The MV Schiedyk lies an estimated 400 feet under water off the western coast of Vancouver in Canada.
It sank in January 1968 after hitting an underwater ledge. More than 50 years later, an oil leak has been traced back to the wreck.
National Museums NI is helping the Canadian coastguard’s operation by supplying plans and images from the building of the 483ft cargo ship in Belfast in 1949.
Originally a steamship, it was rebuilt in the 1960s to its oil-fuelled form. These plans will help to build a clear picture of the type of oil used and the location and capacity of its fuel tanks.
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William Blair, director of collections for National Museums NI, said they are delighted to help, particularly given the impact on the environment of the oil leak.
“Any way that we can help them mitigate the environmental damage is absolutely wonderful,” he told the PA news agency. “For us, it has also been great to put the spotlight on the ship plan archive.”
The archive includes records from the Harland and Wolff shipyard as well as Workman, Clark and Co.
“Hundreds of ships were built over a long history of shipbuilding in Belfast, but obviously the one that gets disproportionate attention is Titanic. We do have the original design plans for Titanic and her sister ships, the Olympic and Britannic.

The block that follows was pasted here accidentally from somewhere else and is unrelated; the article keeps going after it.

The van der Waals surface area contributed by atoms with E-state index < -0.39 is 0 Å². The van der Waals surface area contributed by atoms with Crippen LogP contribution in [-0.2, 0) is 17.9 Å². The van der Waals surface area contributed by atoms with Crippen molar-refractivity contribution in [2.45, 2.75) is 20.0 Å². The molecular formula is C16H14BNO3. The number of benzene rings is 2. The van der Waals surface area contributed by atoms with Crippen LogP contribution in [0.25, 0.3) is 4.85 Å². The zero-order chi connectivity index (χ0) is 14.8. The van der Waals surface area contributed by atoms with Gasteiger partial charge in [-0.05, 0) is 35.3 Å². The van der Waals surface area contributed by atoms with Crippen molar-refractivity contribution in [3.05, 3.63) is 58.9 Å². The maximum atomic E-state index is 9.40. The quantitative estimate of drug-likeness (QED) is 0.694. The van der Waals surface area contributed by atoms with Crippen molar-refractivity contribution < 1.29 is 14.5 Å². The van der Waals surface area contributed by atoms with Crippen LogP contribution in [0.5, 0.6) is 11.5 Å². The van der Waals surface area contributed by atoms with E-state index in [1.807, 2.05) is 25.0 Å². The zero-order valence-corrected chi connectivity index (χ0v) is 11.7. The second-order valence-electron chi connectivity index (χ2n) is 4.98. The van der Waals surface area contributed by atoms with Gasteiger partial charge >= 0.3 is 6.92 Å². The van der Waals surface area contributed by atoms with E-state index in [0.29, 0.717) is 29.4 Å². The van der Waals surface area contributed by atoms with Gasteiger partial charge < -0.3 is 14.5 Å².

“We have a very extensive archive, we see it as being not just nationally significant but internationally important, given the importance of Harland and Wolff in the history of shipbuilding and the ships that were built in Belfast.”
The archive was recently rehoused in Cultra, Co Down and is now more accessible for the public by appointment when the museums reopen following the coronavirus lockdown.
“We have a dedicated exhibition on Titanic at the Transport Museum, so you can see some of the plans and designs on display,” he said.
“People tend to think of what’s on display when it comes to museum collections, when actually of the 1.4 million specimens in the collection, the majority are archive or research collections and not ever likely to be on display, but that doesn’t make them any less important. They are important for research reasons and this is a case in point.”
In a statement the Canadian Coastguard said they are currently recovering oil that is coming to the surface.
“The next step is a technical assessment of the sunken ship. We anticipate that will be complete around the end of May,”